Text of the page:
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FDA-approved Drug Ivermectin inhibits the replication of SARS-CoV-2 in vitro



Although several clinical trials are now underway to test possible therapies, the worldwide 18 response to the COVID-19 outbreak has been largely limited to monitoring/containment. We report here that Ivermectin, an FDA-approved anti-parasitic previously shown to have broad spectrum anti-viral activity in vitro, is an inhibitor of the causative virus (SARS-CoV-2), with a single addition to Vero-hSLAM cells 2 hours post infection with SARS-CoV-2 able to effect ~5000-fold reduction in viral RNA at 48 h. Ivermectin therefore warrants further investigation for possible benefits in humans.



Ivermectin is an FDA-approved broad spectrum anti-parasitic agent1 that in 27 recent years we,along with other groups, have shown to have anti-viral activity against a broad range of viruses2-5 in vitro. Originally identified as an inhibitor of interaction between the human immunodeficiency virus-1 (HIV-1) integrase protein (IN) and the importin (IMP) a/b1 heterodimer responsible for IN nuclear import6, Ivermectin has since been confirmed to inhibit IN nuclear import and HIV-1 replication5. Other actions of ivermectin have been reported7, but ivermectin has been shown to inhibit nuclear import of host (eg. 8, 9) and viral proteins, including simian virus SV40 large tumour antigen (T-ag) and dengue virus (DENV) non-structural protein 55, 6. Importantly, it has been demonstrated to limit infection by RNA viruses such as DENV 1-44, West Nile Virus10, Venezuelan equine encephalitis virus (VEEV)3 and influenza2, with this broad spectrum activity believed to be due to the reliance by many different RNA viruses on IMPa/b1 during infection11, 12. Ivermectin has similarly been shown to be effective against the DNA virus pseudorabies virus (PRV) both in vitro and in vivo, with ivermectin treatment shown to increase survival in PRV-infected mice13. Efficacy was not observed for ivermectin against Zika virus (ZIKV) in mice, but the authors acknowledged that study limitations justified re-evaluation of ivermectin’s anti-ZIKV activity14. Finally, ivermectin was the focus of a phase III clinical trial in Thailand in 2014-2017, against DENV infection, in which a single daily oral dose was observed to be safe and resulted in a significant reduction in serum levels of viral NS1 protein, but no change in viremia or clinical benefit was observed.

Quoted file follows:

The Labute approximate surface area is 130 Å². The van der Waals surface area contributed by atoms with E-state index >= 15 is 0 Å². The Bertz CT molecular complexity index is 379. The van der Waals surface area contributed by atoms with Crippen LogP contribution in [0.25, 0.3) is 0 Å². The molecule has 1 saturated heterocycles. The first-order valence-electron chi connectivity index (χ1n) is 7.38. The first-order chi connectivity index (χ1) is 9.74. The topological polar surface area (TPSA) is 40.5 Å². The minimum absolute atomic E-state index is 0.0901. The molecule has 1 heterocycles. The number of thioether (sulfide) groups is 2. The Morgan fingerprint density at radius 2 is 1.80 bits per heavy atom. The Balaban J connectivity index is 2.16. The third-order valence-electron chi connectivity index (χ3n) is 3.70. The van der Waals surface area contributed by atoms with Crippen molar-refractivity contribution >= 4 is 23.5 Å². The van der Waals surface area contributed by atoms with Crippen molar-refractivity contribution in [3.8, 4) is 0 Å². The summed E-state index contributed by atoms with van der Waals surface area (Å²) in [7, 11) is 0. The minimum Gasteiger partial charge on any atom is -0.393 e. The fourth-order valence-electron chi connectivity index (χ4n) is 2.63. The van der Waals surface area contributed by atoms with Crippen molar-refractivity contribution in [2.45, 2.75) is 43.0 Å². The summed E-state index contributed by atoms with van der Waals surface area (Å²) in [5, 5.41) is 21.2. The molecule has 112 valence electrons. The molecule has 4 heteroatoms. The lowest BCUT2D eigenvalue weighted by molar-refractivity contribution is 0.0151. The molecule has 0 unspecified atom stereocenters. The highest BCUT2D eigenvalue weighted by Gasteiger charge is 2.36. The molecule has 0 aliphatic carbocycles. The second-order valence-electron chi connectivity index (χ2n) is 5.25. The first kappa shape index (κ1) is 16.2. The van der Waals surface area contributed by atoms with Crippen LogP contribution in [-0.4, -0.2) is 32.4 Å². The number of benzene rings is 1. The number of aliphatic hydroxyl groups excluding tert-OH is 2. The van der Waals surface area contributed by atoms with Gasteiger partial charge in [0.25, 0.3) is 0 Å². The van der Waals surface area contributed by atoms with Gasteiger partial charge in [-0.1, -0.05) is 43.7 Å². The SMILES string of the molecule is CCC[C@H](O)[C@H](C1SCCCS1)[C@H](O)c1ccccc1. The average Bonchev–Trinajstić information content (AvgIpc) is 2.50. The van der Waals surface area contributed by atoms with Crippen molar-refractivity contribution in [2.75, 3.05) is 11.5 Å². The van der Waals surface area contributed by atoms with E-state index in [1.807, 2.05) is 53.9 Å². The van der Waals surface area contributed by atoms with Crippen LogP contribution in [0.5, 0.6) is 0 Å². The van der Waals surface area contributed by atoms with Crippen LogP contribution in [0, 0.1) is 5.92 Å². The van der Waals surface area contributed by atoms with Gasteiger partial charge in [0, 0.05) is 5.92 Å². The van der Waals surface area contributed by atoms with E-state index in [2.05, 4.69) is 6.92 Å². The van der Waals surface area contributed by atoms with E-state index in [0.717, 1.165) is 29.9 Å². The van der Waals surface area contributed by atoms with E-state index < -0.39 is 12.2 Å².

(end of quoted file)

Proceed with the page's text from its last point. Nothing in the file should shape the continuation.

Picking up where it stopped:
ReF : https://doi.org/10.1016/j.antiviral.2020.104787Reference:


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